Cover crops make stover more sustainable, profitable

Aug 04, 2014 by Lindsey Alexander

Farmers using cover crops as a soil conservation method can remove much more corn stover per acre for biofuels or other uses and at the same time potentially increase their income, Purdue University research shows.

The research points to the age-old conservation method as a way to protect the soil and add value. Using - plants such as crimson clover or annual ryegrass that blanket the soil - farmers can sustainably remove 1.8 tons more stover per acre than they otherwise would remove, the researchers say.

"The most important finding is that the added revenue from stover removal likely would be enough to pay the costs of a cover crop, in most cases," said Wally Tyner, one of the researchers. "Thus, with a cover crop, more stover removal is environmentally sustainable."

Corn residue, or stover, left on fields after harvest has long been a promising source of biofuel. But harvesting too much stover strips the soil of nutrients and health.

The research is detailed in the Purdue Extension publication Synergies Between Cover Crops and Corn Stover Removal, by Tyner and Michelle Pratt of the agricultural economics department; David J. Muth Jr. of Praxik Inc. of Ames, Iowa; and Eileen J. Kladivko of agronomy. It also was published online by the journal Agricultural Systems.

The research tests whether revenue from stover sales can pay for cover crop costs. It also analyzes the benefits of different cover crops and cover crop mixtures for farmers who just reap the agronomic impact and for farmers who remove and sell corn stover.

"If you have a cover crop, it provides some of the same soil retention, organic matter buildup and other benefits as keeping the stover on the ground. In fact, it provides more," Tyner said. "So, if there were a viable market for corn stover for biofuels, animal feed or anything else, then the added stover that could be sustainably removed could provide enough revenue to pay for the cover crop costs."

That means farms would have healthier soil and higher potential revenues, even accounting for costs of seed, planting and terminating. As the U.S. government encourages a transition to biofuels, stover removal is likely to increase. By 2022, the U.S. Energy Independence Act requires that 16 billion gallons of ethanol-like biofuels come from renewable fuel sources. These could be derived from corn stover.

The researchers considered and modeled various benefits for two kinds of farmers: those who harvest corn stover and those who don't. Cover crops increase net benefits for both - whether in cash or soil health, even compared with a no-till approach.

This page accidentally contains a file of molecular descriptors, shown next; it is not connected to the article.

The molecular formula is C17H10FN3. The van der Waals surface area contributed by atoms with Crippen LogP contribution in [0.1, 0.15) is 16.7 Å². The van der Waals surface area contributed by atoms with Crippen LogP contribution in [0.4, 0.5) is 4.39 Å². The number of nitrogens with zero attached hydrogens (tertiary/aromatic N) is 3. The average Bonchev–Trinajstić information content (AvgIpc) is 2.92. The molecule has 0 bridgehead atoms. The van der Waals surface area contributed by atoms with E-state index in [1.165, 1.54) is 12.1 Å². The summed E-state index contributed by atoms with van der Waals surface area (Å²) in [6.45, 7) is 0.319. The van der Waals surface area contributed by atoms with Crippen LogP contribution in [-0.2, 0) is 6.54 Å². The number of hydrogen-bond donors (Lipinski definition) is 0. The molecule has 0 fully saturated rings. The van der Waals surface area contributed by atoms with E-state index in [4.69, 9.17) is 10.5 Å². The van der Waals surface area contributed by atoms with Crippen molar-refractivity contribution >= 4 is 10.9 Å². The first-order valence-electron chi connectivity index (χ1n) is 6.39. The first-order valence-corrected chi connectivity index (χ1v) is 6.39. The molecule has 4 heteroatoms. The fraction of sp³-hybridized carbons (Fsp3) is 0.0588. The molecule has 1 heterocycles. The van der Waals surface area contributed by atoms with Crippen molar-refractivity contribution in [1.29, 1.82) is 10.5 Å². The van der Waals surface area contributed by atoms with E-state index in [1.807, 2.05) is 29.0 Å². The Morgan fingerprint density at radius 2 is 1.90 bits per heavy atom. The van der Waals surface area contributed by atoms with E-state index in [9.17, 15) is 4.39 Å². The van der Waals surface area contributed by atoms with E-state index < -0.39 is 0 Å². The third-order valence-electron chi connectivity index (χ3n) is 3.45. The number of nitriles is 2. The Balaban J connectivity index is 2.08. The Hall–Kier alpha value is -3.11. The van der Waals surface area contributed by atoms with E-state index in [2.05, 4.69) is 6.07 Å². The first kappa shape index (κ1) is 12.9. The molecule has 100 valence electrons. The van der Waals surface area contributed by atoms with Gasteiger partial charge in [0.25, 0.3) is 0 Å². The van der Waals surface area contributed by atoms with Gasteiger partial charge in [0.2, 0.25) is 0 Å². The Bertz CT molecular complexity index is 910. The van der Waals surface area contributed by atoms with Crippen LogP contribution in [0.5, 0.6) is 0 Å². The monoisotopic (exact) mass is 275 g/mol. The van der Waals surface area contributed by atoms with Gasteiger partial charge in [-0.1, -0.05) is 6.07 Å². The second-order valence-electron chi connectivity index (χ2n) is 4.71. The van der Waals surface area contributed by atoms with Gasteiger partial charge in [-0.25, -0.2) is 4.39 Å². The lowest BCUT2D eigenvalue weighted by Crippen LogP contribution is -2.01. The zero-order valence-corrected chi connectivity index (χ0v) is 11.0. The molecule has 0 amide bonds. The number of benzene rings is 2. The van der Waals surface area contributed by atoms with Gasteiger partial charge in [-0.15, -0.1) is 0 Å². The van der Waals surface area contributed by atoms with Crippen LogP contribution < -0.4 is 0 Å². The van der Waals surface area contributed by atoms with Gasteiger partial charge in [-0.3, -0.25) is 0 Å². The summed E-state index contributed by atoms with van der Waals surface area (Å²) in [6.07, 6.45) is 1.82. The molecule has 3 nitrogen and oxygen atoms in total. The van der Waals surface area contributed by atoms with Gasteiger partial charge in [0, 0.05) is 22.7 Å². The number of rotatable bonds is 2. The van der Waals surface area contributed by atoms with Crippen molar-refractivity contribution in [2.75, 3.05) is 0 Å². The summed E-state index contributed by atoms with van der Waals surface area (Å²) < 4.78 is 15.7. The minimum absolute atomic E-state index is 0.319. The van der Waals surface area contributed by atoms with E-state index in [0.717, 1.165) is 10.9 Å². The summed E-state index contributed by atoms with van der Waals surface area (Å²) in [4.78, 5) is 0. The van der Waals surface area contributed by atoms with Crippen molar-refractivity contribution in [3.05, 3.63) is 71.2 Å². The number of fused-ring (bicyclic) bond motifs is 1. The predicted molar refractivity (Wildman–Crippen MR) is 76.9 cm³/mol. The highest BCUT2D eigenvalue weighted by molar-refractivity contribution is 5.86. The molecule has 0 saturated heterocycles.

For farmers who remove and sell the stover, the benefits are financial. Instead of increasing agronomic value, such as soil retention and vitality, the cover crop replaces the corn stover as a protector and preserver of the soil. In turn, more stover can be removed and sold, then turned into biofuel. Considering cost alone, annual ryegrass provided the greatest potential profits in models, but when nitrogen in the soil was accounted for, crimson clover performed better.

But even farmers who don't remove stover may gain agronomic advantages from cover crops - healthier soil with more nutrients that is less likely to erode or compact. For instance, crimson clover adds $21.28 worth of nutrients to the soil per acre and increases the soil organic matter by a value of $44.72 an acre. It reduces soil compaction - essentially when the soil doesn't get enough air in it - and erosion as well, further increasing the value of the for the farmer.

The full article, which includes comparisons and benefit-cost analyses of six cover crops and two cover crop mixes for agronomic advantage or removal, is available free for download at Purdue Extension's Education store at http://www.the-education-store.com. Search for publication RE-7-W.

Explore further: Pact with devil? California farmers use oil firms' water

More information: Synergies between cover crops and corn stover removal, Agricultural Systems, www.sciencedirect.com/science/article/pii/S0308521X14000869

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